(1) You really need to be checking the return results of your api-calls. (2) You need to develop a protocol that ensures the client, and server, properly know what data parts each has sent and received respectively. (3) if the server is planning on doing anything besides answering a single-client once, a service loop is likely in order. –  WhozCraig Oct 25 '12 at 20:24

3 Answers 3

up vote 2 down vote accepted

You should not call accept() on an already-connected socket. Once you have a connected socket in the server (the socket returned by accept()) you should just keep reading and writing that socket until the connection is closed. The steps for the server should be similar to:

listen_socket = socket(...);
listen(listen_socket, ...);
connected_socket = accept(listen_socket, ...);
read(connected_socket, ...)
write(connected_socket, ...)
read(connected_socket, ...)
write(connected_socket, ...)
...

Similarly the client should just keep reading and writing the socket once it has been connected successfully - the steps for the client should be:

connected_socket = socket(...);
connect(connected_socket, ...);
write(connected_socket, ...);
read(connected_socket, ...);
write(connected_socket, ...);
read(connected_socket, ...);
...
share|improve this answer

INADDR_ANY works in the server but your client needs to specify what host it's connecting to.

If both are on the same machine, just use 127.0.0.1 or localhost (you'll have to do a transform so that it's the right format)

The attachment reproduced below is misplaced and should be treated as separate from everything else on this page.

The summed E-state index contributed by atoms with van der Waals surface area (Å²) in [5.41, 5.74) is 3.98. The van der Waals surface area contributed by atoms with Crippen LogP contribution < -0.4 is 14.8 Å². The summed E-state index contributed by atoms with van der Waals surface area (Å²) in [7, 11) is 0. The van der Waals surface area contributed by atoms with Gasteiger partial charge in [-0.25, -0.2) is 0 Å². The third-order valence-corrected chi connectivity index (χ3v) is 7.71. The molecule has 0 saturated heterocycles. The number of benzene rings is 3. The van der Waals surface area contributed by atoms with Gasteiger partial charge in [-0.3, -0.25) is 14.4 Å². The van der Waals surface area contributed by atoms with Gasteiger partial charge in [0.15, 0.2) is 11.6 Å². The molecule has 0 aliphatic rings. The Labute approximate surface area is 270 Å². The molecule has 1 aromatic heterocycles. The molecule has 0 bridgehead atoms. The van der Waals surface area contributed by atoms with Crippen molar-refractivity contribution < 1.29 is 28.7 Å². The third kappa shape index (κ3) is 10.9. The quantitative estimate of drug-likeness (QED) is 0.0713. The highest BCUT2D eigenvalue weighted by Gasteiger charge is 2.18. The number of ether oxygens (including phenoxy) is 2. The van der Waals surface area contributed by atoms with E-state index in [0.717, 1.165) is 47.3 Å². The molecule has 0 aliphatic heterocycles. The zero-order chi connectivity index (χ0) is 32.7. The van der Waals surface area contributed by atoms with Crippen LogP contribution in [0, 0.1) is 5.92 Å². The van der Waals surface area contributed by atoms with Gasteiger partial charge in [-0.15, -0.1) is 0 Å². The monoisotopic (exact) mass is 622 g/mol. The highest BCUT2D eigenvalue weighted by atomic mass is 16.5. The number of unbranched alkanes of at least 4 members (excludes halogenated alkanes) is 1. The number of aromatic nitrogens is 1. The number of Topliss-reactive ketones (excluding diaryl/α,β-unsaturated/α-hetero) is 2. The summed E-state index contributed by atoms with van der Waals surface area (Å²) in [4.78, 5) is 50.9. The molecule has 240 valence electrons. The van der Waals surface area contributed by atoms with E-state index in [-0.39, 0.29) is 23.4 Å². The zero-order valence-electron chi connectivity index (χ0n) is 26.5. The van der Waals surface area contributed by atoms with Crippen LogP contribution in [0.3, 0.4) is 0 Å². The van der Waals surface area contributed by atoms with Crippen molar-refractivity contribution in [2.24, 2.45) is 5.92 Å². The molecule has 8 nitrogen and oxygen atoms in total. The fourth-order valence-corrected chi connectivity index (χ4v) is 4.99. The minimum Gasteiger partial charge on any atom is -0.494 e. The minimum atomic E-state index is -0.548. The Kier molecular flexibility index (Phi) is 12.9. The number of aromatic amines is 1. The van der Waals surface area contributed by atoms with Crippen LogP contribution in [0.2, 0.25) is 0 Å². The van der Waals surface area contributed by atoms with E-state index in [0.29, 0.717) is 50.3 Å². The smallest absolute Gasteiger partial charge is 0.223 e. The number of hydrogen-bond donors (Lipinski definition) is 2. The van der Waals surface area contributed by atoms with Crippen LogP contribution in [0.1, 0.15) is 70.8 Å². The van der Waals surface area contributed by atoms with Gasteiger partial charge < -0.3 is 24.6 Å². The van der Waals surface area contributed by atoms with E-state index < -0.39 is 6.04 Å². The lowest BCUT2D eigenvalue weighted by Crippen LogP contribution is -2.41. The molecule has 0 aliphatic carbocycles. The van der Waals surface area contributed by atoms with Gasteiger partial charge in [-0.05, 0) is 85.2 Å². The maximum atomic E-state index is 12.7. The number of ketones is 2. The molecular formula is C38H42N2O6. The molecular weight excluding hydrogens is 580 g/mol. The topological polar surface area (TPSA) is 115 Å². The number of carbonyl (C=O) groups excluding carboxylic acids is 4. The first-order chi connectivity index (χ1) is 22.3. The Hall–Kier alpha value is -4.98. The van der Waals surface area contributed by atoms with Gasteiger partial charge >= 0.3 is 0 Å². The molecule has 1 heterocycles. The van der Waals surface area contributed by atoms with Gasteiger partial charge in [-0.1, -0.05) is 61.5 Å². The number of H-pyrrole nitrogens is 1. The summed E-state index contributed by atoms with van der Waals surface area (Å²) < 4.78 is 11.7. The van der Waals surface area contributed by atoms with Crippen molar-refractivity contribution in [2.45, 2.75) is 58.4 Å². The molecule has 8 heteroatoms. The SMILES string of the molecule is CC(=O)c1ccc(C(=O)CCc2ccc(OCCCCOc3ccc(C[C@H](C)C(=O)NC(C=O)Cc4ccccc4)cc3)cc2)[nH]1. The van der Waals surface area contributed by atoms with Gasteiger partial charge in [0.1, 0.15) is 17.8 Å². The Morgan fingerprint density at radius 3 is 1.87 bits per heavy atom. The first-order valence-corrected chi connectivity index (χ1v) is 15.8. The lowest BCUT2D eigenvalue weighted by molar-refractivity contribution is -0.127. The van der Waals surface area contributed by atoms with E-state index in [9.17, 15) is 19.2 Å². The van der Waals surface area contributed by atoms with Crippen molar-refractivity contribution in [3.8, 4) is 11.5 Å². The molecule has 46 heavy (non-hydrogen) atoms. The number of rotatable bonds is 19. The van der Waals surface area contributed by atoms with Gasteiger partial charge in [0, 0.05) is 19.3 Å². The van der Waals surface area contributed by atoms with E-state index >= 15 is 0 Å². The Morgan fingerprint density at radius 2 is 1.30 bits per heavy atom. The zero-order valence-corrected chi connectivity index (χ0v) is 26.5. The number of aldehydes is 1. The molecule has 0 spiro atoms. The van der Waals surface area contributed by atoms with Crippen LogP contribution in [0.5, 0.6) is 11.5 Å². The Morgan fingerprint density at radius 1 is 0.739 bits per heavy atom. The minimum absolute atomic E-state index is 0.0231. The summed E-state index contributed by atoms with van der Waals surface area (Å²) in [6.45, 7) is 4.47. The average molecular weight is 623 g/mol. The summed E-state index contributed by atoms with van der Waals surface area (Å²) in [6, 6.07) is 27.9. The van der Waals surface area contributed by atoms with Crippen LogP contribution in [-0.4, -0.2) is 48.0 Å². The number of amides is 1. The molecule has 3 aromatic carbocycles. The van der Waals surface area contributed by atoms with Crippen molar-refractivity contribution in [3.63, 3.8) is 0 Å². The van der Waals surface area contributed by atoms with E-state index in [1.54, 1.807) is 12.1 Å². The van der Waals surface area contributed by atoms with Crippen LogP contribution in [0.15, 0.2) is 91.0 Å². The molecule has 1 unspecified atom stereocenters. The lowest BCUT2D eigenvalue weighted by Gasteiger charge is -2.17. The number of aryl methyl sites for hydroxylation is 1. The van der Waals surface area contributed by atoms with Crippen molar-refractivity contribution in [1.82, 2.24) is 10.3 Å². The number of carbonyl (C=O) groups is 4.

More information here, but a short answer would be

#define INADDR_LOOPBACK 0x7f000001

and then s_address.sin_addr.s_addr = htonl (INADDR_LOOPBACK)

share|improve this answer
    
This does not seem to solve my problem. My second "Waiting for client message" still does not unblock. –  Takkun Oct 25 '12 at 20:26
2  
Because you shouldn't accept twice. accept once and then read from that socket - as mentioned in comments to your OP, after the accept you should have a loop that encapsulates your read/write pairs. –  KevinDTimm Oct 25 '12 at 20:29
    
If I can't accept twice, how can the server block and wait for a second response from the client after sending the 0 status code. –  Takkun Oct 25 '12 at 20:46
    
do another read (really, loop with alternating read/write) –  KevinDTimm Oct 25 '12 at 21:00

On the client you try to accept a new connection with the socket you previously connected to the server, which will be bound to a system-chosen port number. The server never tries to connect to the client, so the accept call on the client never returns (actually it may return but with an error, because you never call listen on that socket).

Why not just perform step 3 with the same socket used in the previous steps? If for some reason you do need a new socket, you should create a new socket in the client instead of reusing the previous socket (or call close on the previous socket and then call connect on it again).

BTW if all you need is IPC, sockets are a really bad way to do it. I suggest something like Java RMI.

share|improve this answer